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College adapts to job demand

The Camp Verde Journal of Camp Verde, Arizona

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Yavapai College is adding new course programs while removing and combining some elements of others for the next academic year.

New programs include associate of applied science degrees in emergency management applications, aviation technology and health information technology.

The school will be removing the programs for a website design certificate and associate of applied science degrees in professional airline pilot and professional helicopter pilot.

According to a report given to the Yavapai College Governing Board, the website design certificate program's outcome is better met by other programs offered by the school.

As for the airplane and helicopter pilot programs, officials are counting on the new aviation technology program to replace those certifications.

The school is also planning to launch a lineman's associate degree program in fall 2013, said James Perry, dean of Yavapai College's Verde Valley Campus in Clarkdale.

"Much of this is being grant funded by a large consortium," Perry said.

Perry said the new programs would offer "more opportunities" for students at Yavapai College.

"The health information technology associate's degree is taking the place of the old medical coding certificate," Perry said. "The curriculum is designed for people who want to prepare for a career in various medical environments such as clinics, long-term health care and acute care. The outcomes have been expanded and still include medical coding."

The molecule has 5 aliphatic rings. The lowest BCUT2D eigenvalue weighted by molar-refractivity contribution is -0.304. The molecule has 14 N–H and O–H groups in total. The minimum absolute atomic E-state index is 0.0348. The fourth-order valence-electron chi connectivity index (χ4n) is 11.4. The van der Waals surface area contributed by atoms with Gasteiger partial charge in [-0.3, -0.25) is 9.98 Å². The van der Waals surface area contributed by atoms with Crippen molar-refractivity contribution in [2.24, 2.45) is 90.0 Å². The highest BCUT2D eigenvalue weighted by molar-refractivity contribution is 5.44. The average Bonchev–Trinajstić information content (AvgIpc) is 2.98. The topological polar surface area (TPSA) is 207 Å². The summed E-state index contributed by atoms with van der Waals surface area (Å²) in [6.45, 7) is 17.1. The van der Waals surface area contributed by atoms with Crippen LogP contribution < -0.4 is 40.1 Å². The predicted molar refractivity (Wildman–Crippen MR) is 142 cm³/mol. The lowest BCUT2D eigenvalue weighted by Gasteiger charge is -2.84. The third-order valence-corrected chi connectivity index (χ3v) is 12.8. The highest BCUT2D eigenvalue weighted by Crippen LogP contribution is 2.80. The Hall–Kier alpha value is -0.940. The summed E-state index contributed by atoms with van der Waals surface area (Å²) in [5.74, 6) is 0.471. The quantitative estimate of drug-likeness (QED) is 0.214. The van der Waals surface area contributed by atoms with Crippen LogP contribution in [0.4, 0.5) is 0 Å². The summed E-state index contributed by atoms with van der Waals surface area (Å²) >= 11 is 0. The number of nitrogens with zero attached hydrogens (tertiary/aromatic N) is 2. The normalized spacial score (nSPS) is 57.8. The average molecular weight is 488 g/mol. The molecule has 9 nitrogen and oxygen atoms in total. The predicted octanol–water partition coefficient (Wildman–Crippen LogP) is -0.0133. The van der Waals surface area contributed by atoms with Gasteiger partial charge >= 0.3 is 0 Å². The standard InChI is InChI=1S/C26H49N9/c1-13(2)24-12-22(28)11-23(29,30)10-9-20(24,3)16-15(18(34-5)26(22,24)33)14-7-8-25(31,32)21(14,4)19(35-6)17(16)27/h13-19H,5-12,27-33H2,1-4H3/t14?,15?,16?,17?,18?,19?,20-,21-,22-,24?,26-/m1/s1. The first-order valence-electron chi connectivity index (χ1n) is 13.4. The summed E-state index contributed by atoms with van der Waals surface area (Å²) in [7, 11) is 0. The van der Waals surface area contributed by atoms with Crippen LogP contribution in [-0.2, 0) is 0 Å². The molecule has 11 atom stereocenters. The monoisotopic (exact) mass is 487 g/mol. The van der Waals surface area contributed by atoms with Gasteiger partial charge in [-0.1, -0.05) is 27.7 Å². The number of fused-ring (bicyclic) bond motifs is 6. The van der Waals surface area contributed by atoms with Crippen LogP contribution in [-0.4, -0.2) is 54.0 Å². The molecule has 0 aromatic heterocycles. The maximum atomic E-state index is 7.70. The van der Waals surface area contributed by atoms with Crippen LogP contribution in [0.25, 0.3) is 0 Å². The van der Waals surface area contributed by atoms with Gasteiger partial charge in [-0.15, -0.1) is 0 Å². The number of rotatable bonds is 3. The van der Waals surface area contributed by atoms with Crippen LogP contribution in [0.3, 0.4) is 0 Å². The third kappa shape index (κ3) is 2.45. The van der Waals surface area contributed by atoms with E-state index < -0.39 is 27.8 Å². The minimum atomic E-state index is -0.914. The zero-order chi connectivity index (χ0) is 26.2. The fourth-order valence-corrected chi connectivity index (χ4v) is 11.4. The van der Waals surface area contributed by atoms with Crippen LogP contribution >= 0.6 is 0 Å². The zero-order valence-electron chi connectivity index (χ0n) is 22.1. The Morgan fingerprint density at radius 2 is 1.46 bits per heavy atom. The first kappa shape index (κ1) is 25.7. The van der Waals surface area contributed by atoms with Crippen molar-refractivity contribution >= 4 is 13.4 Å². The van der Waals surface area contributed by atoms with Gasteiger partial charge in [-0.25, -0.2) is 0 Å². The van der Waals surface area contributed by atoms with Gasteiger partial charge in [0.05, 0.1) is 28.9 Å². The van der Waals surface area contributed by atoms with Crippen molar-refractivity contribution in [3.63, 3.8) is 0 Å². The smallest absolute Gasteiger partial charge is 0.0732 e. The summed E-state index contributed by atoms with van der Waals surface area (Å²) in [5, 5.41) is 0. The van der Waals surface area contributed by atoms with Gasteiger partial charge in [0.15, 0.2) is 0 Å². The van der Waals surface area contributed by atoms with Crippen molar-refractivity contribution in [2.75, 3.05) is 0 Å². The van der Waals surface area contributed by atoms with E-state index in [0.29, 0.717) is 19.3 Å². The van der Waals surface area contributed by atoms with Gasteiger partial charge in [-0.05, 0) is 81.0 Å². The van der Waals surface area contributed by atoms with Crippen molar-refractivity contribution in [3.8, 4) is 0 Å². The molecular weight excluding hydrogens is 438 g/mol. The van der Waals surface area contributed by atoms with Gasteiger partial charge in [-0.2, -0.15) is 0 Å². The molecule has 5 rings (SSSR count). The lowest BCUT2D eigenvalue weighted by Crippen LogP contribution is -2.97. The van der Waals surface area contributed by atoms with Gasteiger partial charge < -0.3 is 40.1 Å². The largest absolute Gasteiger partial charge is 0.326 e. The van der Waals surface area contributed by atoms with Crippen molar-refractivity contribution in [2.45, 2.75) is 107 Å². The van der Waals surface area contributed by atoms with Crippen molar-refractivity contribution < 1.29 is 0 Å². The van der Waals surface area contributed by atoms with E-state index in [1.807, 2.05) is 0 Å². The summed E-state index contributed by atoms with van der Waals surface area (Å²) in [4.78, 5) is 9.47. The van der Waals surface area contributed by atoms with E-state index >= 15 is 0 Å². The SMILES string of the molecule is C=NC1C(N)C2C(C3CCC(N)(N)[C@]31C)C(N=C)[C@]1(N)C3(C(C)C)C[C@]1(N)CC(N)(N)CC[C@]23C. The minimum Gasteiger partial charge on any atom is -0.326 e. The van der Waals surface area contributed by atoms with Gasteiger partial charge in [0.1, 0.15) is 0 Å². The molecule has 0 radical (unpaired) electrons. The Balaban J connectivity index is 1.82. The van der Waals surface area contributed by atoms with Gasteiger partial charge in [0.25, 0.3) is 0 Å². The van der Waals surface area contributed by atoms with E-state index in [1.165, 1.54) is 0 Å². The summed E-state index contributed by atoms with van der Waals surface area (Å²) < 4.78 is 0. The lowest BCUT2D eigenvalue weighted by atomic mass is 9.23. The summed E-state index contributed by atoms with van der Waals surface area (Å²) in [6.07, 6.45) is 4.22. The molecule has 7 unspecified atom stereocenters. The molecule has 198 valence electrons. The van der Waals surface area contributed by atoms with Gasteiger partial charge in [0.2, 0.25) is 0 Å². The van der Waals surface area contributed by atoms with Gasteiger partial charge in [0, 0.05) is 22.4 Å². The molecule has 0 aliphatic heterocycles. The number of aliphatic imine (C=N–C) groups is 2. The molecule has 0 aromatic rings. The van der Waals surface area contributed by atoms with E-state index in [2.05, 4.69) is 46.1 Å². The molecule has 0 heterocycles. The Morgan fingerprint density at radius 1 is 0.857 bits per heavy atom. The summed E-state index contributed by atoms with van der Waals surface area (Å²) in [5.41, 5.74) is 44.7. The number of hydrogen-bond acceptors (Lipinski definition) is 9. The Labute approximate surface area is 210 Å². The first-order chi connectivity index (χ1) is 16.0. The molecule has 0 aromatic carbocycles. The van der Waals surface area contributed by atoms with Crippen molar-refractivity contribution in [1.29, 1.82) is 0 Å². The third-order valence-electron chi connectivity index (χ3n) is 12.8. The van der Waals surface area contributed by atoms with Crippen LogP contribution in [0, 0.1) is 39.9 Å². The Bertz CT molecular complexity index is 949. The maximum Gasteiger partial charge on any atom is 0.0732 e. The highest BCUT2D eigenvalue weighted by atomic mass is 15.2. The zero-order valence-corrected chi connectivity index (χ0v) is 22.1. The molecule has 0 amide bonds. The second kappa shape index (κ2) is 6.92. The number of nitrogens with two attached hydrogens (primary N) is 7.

The emergency management degree has been designed for those looking to go into fields like fire and police services or environmental health and safety.

"State and federal mandates have created a need for preparedness, response, mitigation and recovery within various nonprofit, governmental and nongovernmental entities to help with short and long-term sustainability," the report stated. "The need came about due to increased global threats including man-made emergencies, natural disasters, terrorism, technological disasters and workplace disruptions."

Government jobs in the field have the potential to range in salary from $80,000 to $150,000 a year.

The new aviation program will focus on both fixed-wing and rotor aircraft, Perry said, and will include an opportunity for high school students to get a jump-start on their aviation education.

It also puts Yavapai College in the position of becoming one of the first unmanned aircraft flight-training schools.

The school is also working on developing a partnership with Lockheed Martin to proyide particular training the company is looking for to fill flight-service specialist positions - a job for which there are around 90 to 100 openings a year.

Other training opportunities are for air traffic controllers and professional pilots.

The report also addressed the new health degree program.

"This program will prepare students to work in traditional and non-traditional leadership and supporting roles in health care settings in health information management including acute care, alternative care settings, government, correctional facilities, education, billing, insurance, software sales and vendor services," the report stated.

The Bureau of Labor Statistics estimates anywhere from 12,000 to 50,000 new jobs will be created in these fields by 2017, a result of new technologies and new laws.

Mark Lineberger can be reached at 567-3341 or email

Copyright 2012 The Camp Verde Journal, Camp Verde, Arizona. All Rights Reserved. This content, including derivations, may not be stored or distributed in any manner, disseminated, published, broadcast, rewritten or reproduced without express, written consent from SmallTownPapers, Inc.

Original Publication Date: December 19, 2012

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